Skip to main content

Hillend From the Train



Today my Bike and I boarded a train at Airdrie the destination was Armadale in West Lothian. The purpose of my journey was to have a bike ride from Armadale and down the new routed cycle path back home to Airdrie all in the good cause of weight loss and fitness and as well as that I had been looking forward for some time now to seeing Hillend Loch from the train. As you can see from above I captured it on video. I got it all wrong today though as I should have pedalled up to Armdale and caught the train home as was the case yesterday a fierce westerly wind was prevailing and blowing straight into me as I cycled west. To say it was hard going is an undrsatement. I stopped off at the Hillend Lodge for a well earned rest and a drink and got talking to some anglers then I was off again but soon stopped once again at the Bracco Burn for a blether with some well known Hillenders. They told me that my friend Tam caught the biggest fish of the day in the Inter Club Competition yesterday between The Lily Boys(Clarkston Angling Club) and my Club The Hillenders( Airdrie & District Anglers). Tam fishes for the enemy lol! The Lily Boys won by the smallest of margins I believe. I'll be making sure he doesn't get any of my flies for the next fly fishing round of the Inter Club Competition lol! After stopping and chatting I had lost the momentim I had bult up and it was a real struggle to get going going again but I persevered and made it home all be it shattered. I'm going up to Hillend later for a few casts along the South Shore but this time I will be arriving by car.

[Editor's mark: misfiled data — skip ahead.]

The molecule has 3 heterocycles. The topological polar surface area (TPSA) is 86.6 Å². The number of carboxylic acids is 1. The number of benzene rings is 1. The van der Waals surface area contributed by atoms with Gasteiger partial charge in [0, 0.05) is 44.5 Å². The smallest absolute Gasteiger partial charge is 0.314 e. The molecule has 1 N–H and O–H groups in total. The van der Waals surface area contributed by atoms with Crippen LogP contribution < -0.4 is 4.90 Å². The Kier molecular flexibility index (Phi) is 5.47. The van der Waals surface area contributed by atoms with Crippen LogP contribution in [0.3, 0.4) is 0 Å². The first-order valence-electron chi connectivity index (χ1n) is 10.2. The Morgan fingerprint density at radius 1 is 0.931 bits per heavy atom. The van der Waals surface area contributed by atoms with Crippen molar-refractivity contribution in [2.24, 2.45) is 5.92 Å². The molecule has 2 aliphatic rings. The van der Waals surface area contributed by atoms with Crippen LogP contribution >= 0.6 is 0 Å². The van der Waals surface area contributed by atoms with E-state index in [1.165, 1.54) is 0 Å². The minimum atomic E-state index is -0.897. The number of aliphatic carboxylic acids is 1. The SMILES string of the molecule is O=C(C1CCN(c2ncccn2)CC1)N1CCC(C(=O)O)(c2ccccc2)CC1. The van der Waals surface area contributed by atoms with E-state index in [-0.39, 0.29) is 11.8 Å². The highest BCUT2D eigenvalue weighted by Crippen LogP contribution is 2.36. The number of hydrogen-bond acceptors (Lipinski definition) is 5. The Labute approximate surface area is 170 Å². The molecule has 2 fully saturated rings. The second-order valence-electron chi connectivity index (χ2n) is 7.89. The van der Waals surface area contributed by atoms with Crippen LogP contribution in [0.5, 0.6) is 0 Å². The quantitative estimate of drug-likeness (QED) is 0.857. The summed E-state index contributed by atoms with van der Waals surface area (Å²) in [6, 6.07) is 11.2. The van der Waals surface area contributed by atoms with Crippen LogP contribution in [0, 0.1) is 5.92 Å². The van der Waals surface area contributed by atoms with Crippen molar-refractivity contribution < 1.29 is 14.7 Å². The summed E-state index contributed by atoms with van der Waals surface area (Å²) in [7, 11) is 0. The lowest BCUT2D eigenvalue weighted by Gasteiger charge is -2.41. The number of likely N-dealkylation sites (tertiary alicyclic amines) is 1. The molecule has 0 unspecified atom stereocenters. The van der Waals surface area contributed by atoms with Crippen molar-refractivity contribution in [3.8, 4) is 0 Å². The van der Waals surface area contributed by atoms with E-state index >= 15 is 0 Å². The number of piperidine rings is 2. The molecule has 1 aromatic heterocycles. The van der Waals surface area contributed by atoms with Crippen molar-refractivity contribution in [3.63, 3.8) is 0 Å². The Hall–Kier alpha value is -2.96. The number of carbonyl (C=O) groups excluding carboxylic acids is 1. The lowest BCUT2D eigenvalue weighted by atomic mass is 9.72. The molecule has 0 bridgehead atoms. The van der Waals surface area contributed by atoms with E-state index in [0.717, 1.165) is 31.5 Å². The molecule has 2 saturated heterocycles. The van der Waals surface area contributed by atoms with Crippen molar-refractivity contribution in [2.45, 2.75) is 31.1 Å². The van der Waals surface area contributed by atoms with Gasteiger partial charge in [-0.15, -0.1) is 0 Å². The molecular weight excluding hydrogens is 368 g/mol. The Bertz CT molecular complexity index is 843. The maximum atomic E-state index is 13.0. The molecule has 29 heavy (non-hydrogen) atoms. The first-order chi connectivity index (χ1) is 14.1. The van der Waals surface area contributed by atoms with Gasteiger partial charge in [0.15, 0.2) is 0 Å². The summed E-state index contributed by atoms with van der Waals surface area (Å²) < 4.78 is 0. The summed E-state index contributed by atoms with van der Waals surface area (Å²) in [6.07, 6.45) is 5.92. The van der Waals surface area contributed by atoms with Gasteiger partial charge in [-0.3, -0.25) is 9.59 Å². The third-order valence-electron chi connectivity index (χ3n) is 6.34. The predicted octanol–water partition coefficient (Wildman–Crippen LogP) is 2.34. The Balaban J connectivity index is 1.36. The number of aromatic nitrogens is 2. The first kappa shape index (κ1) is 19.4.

Comments

  1. If the dabbler is going to restrict the flow of freshly tied flies I might have to go public about the secrets of the hillend green and the lily loch washing line.

    ReplyDelete

Post a comment

Popular posts from this blog

The Clan Chief

I have been at the tying bench tonight tying up a few Clan Chiefs. This fly is a favourite of mine. It is a modern day traditional fly created by an Orcadian man,John Kennedy. it was originally designed by him for migratory fish. It also has a good reputation on the mainland for brown trout. Its creator was clearly inspired by the Kingsmill - Moore bumble patterns. This version I have tied tonight is a little bit over dressed as it was originally intended to be tied sparsely. I will let the trout decide.

Hillend Loch

Hillend Loch is a 350-acre loch lying halfway between Airdrie and Armadale. It was constructed in 1799 to supplement the Forth and Clyde canal system. The average depth of the loch is 8 feet, but the depth does drop to around 14 feet in the narrows between the Whitehill wood and the Braco wood. Feeding is rich in the loch and apart from the shoals of fry which abound here the underwater fodder includes snails, shrimps, nymphs of varying species, corixae and caddis. Above the surface the angling season will see hatches of hawthorn flies, chironomids, buzzers, daddies and sedges. There is plenty of space to fish around the loch no matter whether your preference is to wade and explore the little bays and weed beds along the shoreline or take a boat and float along some of the favoured drifts. The loch fishes well all over its expanse though I would recommend the bank angling at the following areas, The big moss, the wee moss, the braco burn area, the boathouse bay, the point of the woods,

Loch Ericht

After visiting wintery Hillend today it reminded me of a fishing trip to Loch Ericht early last year. Here is an account of the trip I wrote once I had thawed out. My first serious fishing trip of the season got underway at 4am last Sunday morning. Our destination was to be the north end of Loch Ericht near Dalwhinnie. We wanted to be there for first light so hence the very early rise and journey up the A9. The trip up was uneventful until we got to the roadworks at Balinluig as by the time we reached there the countryside had taken on a rather winery feel as the hills and fields had a light dusting of snow. Onward we drove but as we got further north the weather was really starting to get serious. The snow was falling and it was lying really deep, the road ahead just got treacherous and at times very dangerous. By the time we reached the Drummochter pass we were right in the middle of a blizzard. It got to the stage where we couldn’t see four feet in front of us and it was becoming